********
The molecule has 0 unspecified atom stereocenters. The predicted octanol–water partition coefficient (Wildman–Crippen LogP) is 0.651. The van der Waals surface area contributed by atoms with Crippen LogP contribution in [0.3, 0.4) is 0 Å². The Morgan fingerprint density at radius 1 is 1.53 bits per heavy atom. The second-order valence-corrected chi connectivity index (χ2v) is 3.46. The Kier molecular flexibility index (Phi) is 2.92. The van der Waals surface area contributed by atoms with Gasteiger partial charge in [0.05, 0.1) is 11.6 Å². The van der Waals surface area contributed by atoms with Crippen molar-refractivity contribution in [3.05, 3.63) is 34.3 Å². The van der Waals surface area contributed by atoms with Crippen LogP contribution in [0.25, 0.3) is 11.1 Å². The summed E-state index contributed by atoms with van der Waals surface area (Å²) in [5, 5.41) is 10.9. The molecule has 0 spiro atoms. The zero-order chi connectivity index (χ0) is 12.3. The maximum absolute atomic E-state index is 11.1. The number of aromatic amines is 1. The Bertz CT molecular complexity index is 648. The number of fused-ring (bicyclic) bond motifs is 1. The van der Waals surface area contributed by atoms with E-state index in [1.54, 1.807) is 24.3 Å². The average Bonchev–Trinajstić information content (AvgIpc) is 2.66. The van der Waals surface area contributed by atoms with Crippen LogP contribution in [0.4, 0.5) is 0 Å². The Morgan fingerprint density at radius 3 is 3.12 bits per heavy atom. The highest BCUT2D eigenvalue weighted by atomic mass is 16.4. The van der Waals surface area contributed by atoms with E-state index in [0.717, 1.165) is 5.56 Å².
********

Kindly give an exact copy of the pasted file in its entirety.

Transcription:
The molecule has 0 unspecified atom stereocenters. The predicted octanol–water partition coefficient (Wildman–Crippen LogP) is 0.651. The van der Waals surface area contributed by atoms with Crippen LogP contribution in [0.3, 0.4) is 0 Å². The Morgan fingerprint density at radius 1 is 1.53 bits per heavy atom. The second-order valence-corrected chi connectivity index (χ2v) is 3.46. The Kier molecular flexibility index (Phi) is 2.92. The van der Waals surface area contributed by atoms with Gasteiger partial charge in [0.05, 0.1) is 11.6 Å². The van der Waals surface area contributed by atoms with Crippen molar-refractivity contribution in [3.05, 3.63) is 34.3 Å². The van der Waals surface area contributed by atoms with Crippen LogP contribution in [0.25, 0.3) is 11.1 Å². The summed E-state index contributed by atoms with van der Waals surface area (Å²) in [5, 5.41) is 10.9. The molecule has 0 spiro atoms. The zero-order chi connectivity index (χ0) is 12.3. The maximum absolute atomic E-state index is 11.1. The number of aromatic amines is 1. The Bertz CT molecular complexity index is 648. The number of fused-ring (bicyclic) bond motifs is 1. The van der Waals surface area contributed by atoms with E-state index in [1.54, 1.807) is 24.3 Å². The average Bonchev–Trinajstić information content (AvgIpc) is 2.66. The van der Waals surface area contributed by atoms with Crippen LogP contribution in [0.4, 0.5) is 0 Å². The Morgan fingerprint density at radius 3 is 3.12 bits per heavy atom. The highest BCUT2D eigenvalue weighted by atomic mass is 16.4. The van der Waals surface area contributed by atoms with E-state index in [0.717, 1.165) is 5.56 Å².